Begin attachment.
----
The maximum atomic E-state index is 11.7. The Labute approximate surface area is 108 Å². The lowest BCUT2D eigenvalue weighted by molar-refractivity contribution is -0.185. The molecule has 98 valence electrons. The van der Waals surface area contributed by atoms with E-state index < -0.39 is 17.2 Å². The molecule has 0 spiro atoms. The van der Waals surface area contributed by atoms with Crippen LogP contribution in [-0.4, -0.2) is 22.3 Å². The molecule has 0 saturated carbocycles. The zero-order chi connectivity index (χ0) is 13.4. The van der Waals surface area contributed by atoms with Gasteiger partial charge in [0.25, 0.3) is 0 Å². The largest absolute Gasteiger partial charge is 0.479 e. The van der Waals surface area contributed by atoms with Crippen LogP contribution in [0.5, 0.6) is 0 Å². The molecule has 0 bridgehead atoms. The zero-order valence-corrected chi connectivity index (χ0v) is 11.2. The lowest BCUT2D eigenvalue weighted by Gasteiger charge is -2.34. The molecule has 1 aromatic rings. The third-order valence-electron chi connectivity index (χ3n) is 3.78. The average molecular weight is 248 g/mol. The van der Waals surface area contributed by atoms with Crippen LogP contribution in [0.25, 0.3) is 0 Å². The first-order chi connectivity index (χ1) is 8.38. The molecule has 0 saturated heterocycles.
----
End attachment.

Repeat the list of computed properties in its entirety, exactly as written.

The maximum atomic E-state index is 11.7. The Labute approximate surface area is 108 Å². The lowest BCUT2D eigenvalue weighted by molar-refractivity contribution is -0.185. The molecule has 98 valence electrons. The van der Waals surface area contributed by atoms with E-state index < -0.39 is 17.2 Å². The molecule has 0 spiro atoms. The van der Waals surface area contributed by atoms with Crippen LogP contribution in [-0.4, -0.2) is 22.3 Å². The molecule has 0 saturated carbocycles. The zero-order chi connectivity index (χ0) is 13.4. The van der Waals surface area contributed by atoms with Gasteiger partial charge in [0.25, 0.3) is 0 Å². The largest absolute Gasteiger partial charge is 0.479 e. The van der Waals surface area contributed by atoms with Crippen LogP contribution in [0.5, 0.6) is 0 Å². The molecule has 0 bridgehead atoms. The zero-order valence-corrected chi connectivity index (χ0v) is 11.2. The lowest BCUT2D eigenvalue weighted by Gasteiger charge is -2.34. The molecule has 1 aromatic rings. The third-order valence-electron chi connectivity index (χ3n) is 3.78. The average molecular weight is 248 g/mol. The van der Waals surface area contributed by atoms with Crippen LogP contribution in [0.25, 0.3) is 0 Å². The first-order chi connectivity index (χ1) is 8.38. The molecule has 0 saturated heterocycles.